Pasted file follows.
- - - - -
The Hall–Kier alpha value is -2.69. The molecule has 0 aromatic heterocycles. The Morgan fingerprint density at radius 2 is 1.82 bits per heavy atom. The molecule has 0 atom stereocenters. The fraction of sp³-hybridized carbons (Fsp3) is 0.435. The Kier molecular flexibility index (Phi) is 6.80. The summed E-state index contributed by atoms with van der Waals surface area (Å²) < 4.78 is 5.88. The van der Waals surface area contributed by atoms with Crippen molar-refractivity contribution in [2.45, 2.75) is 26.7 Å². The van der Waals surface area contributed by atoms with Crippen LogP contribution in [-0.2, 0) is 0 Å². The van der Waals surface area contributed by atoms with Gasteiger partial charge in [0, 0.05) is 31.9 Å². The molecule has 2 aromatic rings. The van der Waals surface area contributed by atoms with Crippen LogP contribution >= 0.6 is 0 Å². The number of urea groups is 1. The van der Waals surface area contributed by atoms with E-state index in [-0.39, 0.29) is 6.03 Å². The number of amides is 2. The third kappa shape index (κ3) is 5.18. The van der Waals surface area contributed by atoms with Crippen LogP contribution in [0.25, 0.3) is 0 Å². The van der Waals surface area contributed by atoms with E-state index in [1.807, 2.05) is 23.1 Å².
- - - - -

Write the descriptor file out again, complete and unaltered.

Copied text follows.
The Hall–Kier alpha value is -2.69. The molecule has 0 aromatic heterocycles. The Morgan fingerprint density at radius 2 is 1.82 bits per heavy atom. The molecule has 0 atom stereocenters. The fraction of sp³-hybridized carbons (Fsp3) is 0.435. The Kier molecular flexibility index (Phi) is 6.80. The summed E-state index contributed by atoms with van der Waals surface area (Å²) < 4.78 is 5.88. The van der Waals surface area contributed by atoms with Crippen molar-refractivity contribution in [2.45, 2.75) is 26.7 Å². The van der Waals surface area contributed by atoms with Crippen LogP contribution in [-0.2, 0) is 0 Å². The van der Waals surface area contributed by atoms with Gasteiger partial charge in [0, 0.05) is 31.9 Å². The molecule has 2 aromatic rings. The van der Waals surface area contributed by atoms with Crippen LogP contribution >= 0.6 is 0 Å². The number of urea groups is 1. The van der Waals surface area contributed by atoms with E-state index in [-0.39, 0.29) is 6.03 Å². The number of amides is 2. The third kappa shape index (κ3) is 5.18. The van der Waals surface area contributed by atoms with Crippen LogP contribution in [0.25, 0.3) is 0 Å². The van der Waals surface area contributed by atoms with E-state index in [1.807, 2.05) is 23.1 Å².